NASA warns meteors are serious threat to Earth, will happen once very 60 years

NASA calls for a global network of surveillance system to keep an eye out for near-Earth objects.

NASA administrator Jim Bridenstine while speaking to the International Planetary Defense Conference in Washington DC warned that meteors are a very serious threat to Earth.

“This is not about Hollywood, this is not about movies, this is about ultimately protecting the only planet we know right now to host life,” he said.

Bridenstine spoke about a meteoroid impact that took place at Chelyabinsk, Russia on 13 February 2013. It was 20 meters in diameter and travelling more than 60,000 km per hour.

The meteoroid track that was left behind after the explosion at Chelyabinsk. Image credit: Flickr

The meteoroid track that was left behind after the explosion at Chelyabinsk. Image credit: Flickr

It was brighter in the sky than the Sun and people could feel the heat, from this object, 62 km away. It had 30 times the energy of the atomic bomb at Hiroshima. Over 1,500 people were injured.

That same day, 16 hours after the meteoroid in Russia, NASA detected another meteor 17,000 miles from the Earth, which was 30 meters in diameter

According to scientific modelling systems, these events will occur once every 60 years. Bridenstine said, "I wish I could tell you that these events are exceptionally unique but they are not. These events are not rare – they happen. It’s up to us to make sure that we are characterising, detecting, tracking all of the near-earth objects that could be a threat to the world.”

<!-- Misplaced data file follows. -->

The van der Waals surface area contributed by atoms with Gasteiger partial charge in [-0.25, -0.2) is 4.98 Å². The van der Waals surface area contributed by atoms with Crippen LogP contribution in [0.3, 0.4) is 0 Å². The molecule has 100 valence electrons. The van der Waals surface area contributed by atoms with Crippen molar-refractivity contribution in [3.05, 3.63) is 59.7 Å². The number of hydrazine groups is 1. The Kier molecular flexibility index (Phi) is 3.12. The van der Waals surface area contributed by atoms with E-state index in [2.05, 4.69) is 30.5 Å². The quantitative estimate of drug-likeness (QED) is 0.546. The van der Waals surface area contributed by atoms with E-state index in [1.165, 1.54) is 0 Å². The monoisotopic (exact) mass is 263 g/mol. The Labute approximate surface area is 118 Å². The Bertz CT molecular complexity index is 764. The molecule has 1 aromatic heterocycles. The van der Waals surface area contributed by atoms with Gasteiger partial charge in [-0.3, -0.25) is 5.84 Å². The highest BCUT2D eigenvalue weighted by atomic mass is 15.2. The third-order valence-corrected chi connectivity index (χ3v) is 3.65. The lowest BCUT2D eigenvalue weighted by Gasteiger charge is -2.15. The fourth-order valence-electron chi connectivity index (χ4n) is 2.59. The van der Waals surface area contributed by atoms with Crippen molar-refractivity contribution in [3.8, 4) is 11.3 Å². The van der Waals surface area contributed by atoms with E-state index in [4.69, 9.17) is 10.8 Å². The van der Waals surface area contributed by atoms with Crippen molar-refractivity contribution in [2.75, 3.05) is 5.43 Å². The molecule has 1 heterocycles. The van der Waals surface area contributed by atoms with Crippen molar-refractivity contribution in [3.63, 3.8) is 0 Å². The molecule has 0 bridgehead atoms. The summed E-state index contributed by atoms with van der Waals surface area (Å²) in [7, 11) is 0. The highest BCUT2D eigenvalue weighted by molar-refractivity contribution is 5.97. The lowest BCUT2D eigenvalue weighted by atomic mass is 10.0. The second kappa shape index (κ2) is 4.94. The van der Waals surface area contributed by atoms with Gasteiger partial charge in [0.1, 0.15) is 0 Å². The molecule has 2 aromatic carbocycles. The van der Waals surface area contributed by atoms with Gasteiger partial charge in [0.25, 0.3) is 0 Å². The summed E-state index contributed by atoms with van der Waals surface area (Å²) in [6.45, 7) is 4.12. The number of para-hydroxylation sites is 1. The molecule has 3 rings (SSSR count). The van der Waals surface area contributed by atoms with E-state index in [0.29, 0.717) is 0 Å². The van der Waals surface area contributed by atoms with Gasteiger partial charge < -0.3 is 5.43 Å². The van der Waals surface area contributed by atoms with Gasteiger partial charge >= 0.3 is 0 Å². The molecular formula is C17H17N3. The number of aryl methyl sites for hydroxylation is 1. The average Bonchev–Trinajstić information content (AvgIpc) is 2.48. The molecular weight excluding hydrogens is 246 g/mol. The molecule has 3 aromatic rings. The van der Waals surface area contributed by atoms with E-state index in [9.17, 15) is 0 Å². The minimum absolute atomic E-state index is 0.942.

The White House, in 2018, published an action plan that NASA needed to track and characterised 90 percent of the near-earth objects, but the administrator said that the agency had a long way to go before it would reach that goal. They want more international partners that will join them in this effort.

Bridenstine said, “We know for a fact that the dinosaurs did not have a space program. But we do, and we need to use it because if we do not, it would have catastrophic consequences."

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